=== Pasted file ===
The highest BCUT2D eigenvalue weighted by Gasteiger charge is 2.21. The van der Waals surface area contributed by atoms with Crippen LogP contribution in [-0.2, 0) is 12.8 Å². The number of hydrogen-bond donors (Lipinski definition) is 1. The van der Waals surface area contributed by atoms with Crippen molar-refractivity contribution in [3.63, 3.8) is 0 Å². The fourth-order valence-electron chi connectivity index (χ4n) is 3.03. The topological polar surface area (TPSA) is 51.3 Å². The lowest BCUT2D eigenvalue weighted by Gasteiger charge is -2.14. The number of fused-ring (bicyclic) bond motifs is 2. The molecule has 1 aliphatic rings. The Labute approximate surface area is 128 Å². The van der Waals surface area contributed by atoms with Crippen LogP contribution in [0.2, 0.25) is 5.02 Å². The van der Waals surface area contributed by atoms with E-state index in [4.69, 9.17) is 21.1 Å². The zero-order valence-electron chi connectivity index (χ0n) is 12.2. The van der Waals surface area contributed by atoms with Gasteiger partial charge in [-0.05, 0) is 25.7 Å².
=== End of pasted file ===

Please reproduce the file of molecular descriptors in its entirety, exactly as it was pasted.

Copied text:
The highest BCUT2D eigenvalue weighted by Gasteiger charge is 2.21. The van der Waals surface area contributed by atoms with Crippen LogP contribution in [-0.2, 0) is 12.8 Å². The number of hydrogen-bond donors (Lipinski definition) is 1. The van der Waals surface area contributed by atoms with Crippen molar-refractivity contribution in [3.63, 3.8) is 0 Å². The fourth-order valence-electron chi connectivity index (χ4n) is 3.03. The topological polar surface area (TPSA) is 51.3 Å². The lowest BCUT2D eigenvalue weighted by Gasteiger charge is -2.14. The number of fused-ring (bicyclic) bond motifs is 2. The molecule has 1 aliphatic rings. The Labute approximate surface area is 128 Å². The van der Waals surface area contributed by atoms with Crippen LogP contribution in [0.2, 0.25) is 5.02 Å². The van der Waals surface area contributed by atoms with E-state index in [4.69, 9.17) is 21.1 Å². The zero-order valence-electron chi connectivity index (χ0n) is 12.2. The van der Waals surface area contributed by atoms with Gasteiger partial charge in [-0.05, 0) is 25.7 Å².